FO: Cosette Tee

I feel like I’ve been on a roll with summer knits lately. But of course when I say, “no I won’t knit myself that hat because it’s warm out…” the weather takes a nose dive. It’s been cold and rainy and insanely breezy so I haven’t worn my latest finished object but it was light enough when I got home from work to take pictures!
Cosette final
Here is the Cosette tee, part of the Berroco Pima 100 collection. I wanted to make this tee when I saw the pattern and then I saw a sample in store at Fibre Space and immediately new I wanted to make it as my next project. It’s knit from cuff to cuff so the stitches go side to side instead of up and down so I decided why not play with doing vertical stripes for this one. So how does one set that up for this pattern?
Cosette color blocks
I colored on my schematic of course. I use the Bamboo Paper app on my iPad a lot to make notes and draw on top of patterns. So I decided to color block out how I thought it should go and then I read through the pattern and figured out the easiest places to do a new color join. Essentially anywhere there wasn’t a decrease or increase in the pattern was where I decided to add a new color. It’s the same on both sides but I found that the blue/purple side has a row or two more than the pink side. Of course only I notice that. And since I didn’t do a solid color I decided to add a few rows to the neckline instead of just picking up and doing a purl bind-off immediately.
Cosette final
I also thought using the navy blue yarn would be a nice way to pull it all together. Initially I was only going to make this with five colors and make the center a stripe of purple but when I saw the lavender shade of yarn I decided to just make it an even six color blocks. And you already saw I barely had enough purple yarn left but hey it worked out in this instance.
Cosette in stages
This is what it looks like once you’ve knit it from cuff to cuff (see how it matches the schematic?). It was hard to wrap my brain around this piece and I kept worrying it wouldn’t fit but I had to trust that my gauge was right and I was doing what I was supposed to do. Once you knit it, you fold it in half.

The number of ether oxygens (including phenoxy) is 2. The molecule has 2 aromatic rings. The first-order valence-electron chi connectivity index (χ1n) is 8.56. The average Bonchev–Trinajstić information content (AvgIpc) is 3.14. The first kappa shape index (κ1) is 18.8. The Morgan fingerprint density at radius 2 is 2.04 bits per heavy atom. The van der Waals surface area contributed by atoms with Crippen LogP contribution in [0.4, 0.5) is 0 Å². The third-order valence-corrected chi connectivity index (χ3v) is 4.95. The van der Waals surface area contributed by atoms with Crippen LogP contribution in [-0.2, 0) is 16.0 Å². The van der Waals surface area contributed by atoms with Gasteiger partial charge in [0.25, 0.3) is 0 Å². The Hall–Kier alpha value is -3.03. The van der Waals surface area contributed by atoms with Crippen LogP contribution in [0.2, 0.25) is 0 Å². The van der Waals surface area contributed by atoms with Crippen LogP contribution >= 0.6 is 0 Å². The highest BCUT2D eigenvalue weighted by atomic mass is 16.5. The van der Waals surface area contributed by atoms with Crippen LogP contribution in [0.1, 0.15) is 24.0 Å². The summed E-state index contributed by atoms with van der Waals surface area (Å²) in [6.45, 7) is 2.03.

Cosette in stages
And then you just have to sew up the side seams! Of course the first time around I was slightly off and had to take out the pink seam and redo it. I was proud of myself for seaming it fairly neatly on both sides. I don’t love seaming but hey you gotta do what you gotta do.
Cosette final
I love how the piece curves around the hips and back and when you block it the piece grows a bit. The bottom is finished off with picking up stitches all the way around and then just doing a purled bind-off. It leaves a slightly raised edge. I actually felt like my ends were clean enough to leave on their own but I think they did this so that it wouldn’t curl up on you. And it’s funny, I think I like the pink side more but overall I like this fun color palette in general. I’m glad I opted for more color. And I could see myself making this again with all white and then one big block of green or something.
Cosette final
Again, I really do love working with the Berroco Pima 100 yarn. In the images where I’m wearing the tee this was after I washed it on delicate cycle in my washing machine and let it air dry. It holds up well and is soft and light on the body. It’s a perfect summer weight and it’s making me think about knitting more light weight cotton sweaters for fall and even winter. It’s still soft but not as hot and heavy as a lot of my wool sweaters are at times. Especially when we have mild winters around here in the Maryland/DC area. Next up I’m working on a test knit for Alicia Plummer again for a summer tee. Her version uses Quince and Co Kestrel yarn but I have leftover Berroco Maya from my Bragita top from last year that I’m using. I’ve really wanted to try some of the Quince and Co yarn but it’s a bit on the expensive side so I’ve held off on making a purchase. So what are you working on for summer right now?